9. Great article. As a Lutheran I noticed the comments about being called Protestant but did not see any distinction being made. Lutherans could have been called Protestant in the past due to the reformation and the western church referring to the protesting the abuses in the church, however, it would not clarify the difference in views on core matters, Word and Sacrament, between today’s protestants and Lutherans.

  10. According to Robert E.Shoemaker (in “The Origin and Meaning of the Name
    ‘Protestant Episcopal’, American Church Publications, 1959), the word “Protestant” was first used at the Diet of Speyer” 1529 and referred only to a Lutheran. (The word is not found in the Church of England’s Prayer Book or Articles but is used in a few official places.) As for Martin Luther, one acknowledges Luther’s upon Church and general European history – for good and ill. The very fine recent film “Woman in Gold” has reminded me of his terrible attacks upon the Jews (with attitudes of course that some other leading Christians earlier had shared at least in part – Augustine, John Chrysostom, Ambrose to mention just a few). Luther came to call for the destruction of Jewish homes and synagogues, the removal of Jewish civil rights, and the taking of Jewish valuables and other possessions. The Nazis quoted the words of Luther to justify their actions in those respects (though of course Luther did not propose the extermination of the Jewish people).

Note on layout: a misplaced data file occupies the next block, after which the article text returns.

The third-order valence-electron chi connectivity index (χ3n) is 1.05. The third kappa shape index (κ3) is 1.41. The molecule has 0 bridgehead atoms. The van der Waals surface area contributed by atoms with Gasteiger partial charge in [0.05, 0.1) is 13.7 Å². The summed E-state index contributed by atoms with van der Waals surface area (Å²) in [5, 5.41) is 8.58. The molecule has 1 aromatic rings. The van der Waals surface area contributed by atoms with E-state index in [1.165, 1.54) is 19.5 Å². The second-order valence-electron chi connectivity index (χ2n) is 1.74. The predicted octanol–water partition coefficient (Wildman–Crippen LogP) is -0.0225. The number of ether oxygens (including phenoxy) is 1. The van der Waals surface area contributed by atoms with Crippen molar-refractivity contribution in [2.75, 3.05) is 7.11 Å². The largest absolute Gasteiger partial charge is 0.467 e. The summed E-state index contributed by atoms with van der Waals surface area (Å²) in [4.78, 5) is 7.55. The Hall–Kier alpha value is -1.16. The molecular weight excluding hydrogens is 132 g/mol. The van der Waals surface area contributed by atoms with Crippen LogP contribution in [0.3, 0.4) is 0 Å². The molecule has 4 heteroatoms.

11. Brother Roger of Taize (a Swiss Calvinist pastor) encouraged the making of the sign of the cross “because salvation touches every part of us.”

  12. We confessional–that is to say, conservative–Lutherans make the sign of the Cross all the time. It certainly isn’t frowned on. There have been some liberal or pietist strains that got away from it, but this is simply Lutheran practice. As you say, it’s taught in Luther’s catechism! Some also don’t seem to be aware that Lutherans follow the historic liturgy. We are also very sacramental. The reaction against liturgy and the sacraments among most Protestants is why some Lutherans don’t consider themselves such.

    1. Thank you for adding that perspective, particularly why some might distance themselves from the Protestant label. One of the interesting aspects of this thread are the Lutherans disclaiming the label. In casual parlance, I’ve always sliced Christianity three ways: Protestants, Catholic, Orthodox (including the Oriental Orthodox). The Anglo-Catholics seemed like a transitional group that got stuck on the fence. But I never really imagined Lutherans would push off the Prot label; to be a little reductive, their namesake got the whole party started.

  13. even the sacred Scriptures speak of physical honoring of Our Lord:

    “9 Therefore God exalted him to the highest place
    and gave him the name that is above every name,